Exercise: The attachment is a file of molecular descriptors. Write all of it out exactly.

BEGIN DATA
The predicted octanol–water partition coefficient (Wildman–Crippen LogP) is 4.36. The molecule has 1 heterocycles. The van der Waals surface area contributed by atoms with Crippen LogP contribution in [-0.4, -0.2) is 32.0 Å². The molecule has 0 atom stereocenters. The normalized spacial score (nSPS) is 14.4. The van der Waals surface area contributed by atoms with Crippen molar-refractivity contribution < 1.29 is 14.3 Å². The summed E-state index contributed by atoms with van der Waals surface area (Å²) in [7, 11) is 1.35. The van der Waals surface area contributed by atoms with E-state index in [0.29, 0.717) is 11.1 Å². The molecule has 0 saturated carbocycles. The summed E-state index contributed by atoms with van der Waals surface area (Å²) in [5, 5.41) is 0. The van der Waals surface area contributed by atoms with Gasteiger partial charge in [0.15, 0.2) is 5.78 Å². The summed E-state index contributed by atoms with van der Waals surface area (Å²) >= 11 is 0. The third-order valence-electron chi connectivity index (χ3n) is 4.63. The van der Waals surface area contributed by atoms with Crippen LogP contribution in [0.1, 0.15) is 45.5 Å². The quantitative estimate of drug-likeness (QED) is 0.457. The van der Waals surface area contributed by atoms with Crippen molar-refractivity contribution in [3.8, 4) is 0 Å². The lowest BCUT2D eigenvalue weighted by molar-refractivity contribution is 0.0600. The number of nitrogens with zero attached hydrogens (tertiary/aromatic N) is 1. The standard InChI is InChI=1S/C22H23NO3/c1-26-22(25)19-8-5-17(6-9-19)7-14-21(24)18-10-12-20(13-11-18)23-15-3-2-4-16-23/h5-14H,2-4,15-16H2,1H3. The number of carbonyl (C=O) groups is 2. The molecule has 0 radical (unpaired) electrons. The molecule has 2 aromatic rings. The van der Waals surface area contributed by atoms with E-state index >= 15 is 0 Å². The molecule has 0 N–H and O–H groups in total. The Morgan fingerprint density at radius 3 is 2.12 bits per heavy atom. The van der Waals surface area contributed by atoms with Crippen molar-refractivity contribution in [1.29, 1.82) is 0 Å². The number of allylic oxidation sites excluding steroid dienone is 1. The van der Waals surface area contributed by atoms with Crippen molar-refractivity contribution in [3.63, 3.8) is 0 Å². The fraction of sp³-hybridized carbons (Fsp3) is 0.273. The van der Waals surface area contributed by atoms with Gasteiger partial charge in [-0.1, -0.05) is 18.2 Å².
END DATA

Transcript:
The predicted octanol–water partition coefficient (Wildman–Crippen LogP) is 4.36. The molecule has 1 heterocycles. The van der Waals surface area contributed by atoms with Crippen LogP contribution in [-0.4, -0.2) is 32.0 Å². The molecule has 0 atom stereocenters. The normalized spacial score (nSPS) is 14.4. The van der Waals surface area contributed by atoms with Crippen molar-refractivity contribution < 1.29 is 14.3 Å². The summed E-state index contributed by atoms with van der Waals surface area (Å²) in [7, 11) is 1.35. The van der Waals surface area contributed by atoms with E-state index in [0.29, 0.717) is 11.1 Å². The molecule has 0 saturated carbocycles. The summed E-state index contributed by atoms with van der Waals surface area (Å²) in [5, 5.41) is 0. The van der Waals surface area contributed by atoms with Gasteiger partial charge in [0.15, 0.2) is 5.78 Å². The summed E-state index contributed by atoms with van der Waals surface area (Å²) >= 11 is 0. The third-order valence-electron chi connectivity index (χ3n) is 4.63. The van der Waals surface area contributed by atoms with Crippen LogP contribution in [0.1, 0.15) is 45.5 Å². The quantitative estimate of drug-likeness (QED) is 0.457. The van der Waals surface area contributed by atoms with Crippen molar-refractivity contribution in [3.8, 4) is 0 Å². The lowest BCUT2D eigenvalue weighted by molar-refractivity contribution is 0.0600. The number of nitrogens with zero attached hydrogens (tertiary/aromatic N) is 1. The standard InChI is InChI=1S/C22H23NO3/c1-26-22(25)19-8-5-17(6-9-19)7-14-21(24)18-10-12-20(13-11-18)23-15-3-2-4-16-23/h5-14H,2-4,15-16H2,1H3. The number of carbonyl (C=O) groups is 2. The molecule has 0 radical (unpaired) electrons. The molecule has 2 aromatic rings. The van der Waals surface area contributed by atoms with E-state index >= 15 is 0 Å². The molecule has 0 N–H and O–H groups in total. The Morgan fingerprint density at radius 3 is 2.12 bits per heavy atom. The van der Waals surface area contributed by atoms with Crippen molar-refractivity contribution in [1.29, 1.82) is 0 Å². The number of allylic oxidation sites excluding steroid dienone is 1. The van der Waals surface area contributed by atoms with Crippen molar-refractivity contribution in [3.63, 3.8) is 0 Å². The fraction of sp³-hybridized carbons (Fsp3) is 0.273. The van der Waals surface area contributed by atoms with Gasteiger partial charge in [-0.1, -0.05) is 18.2 Å².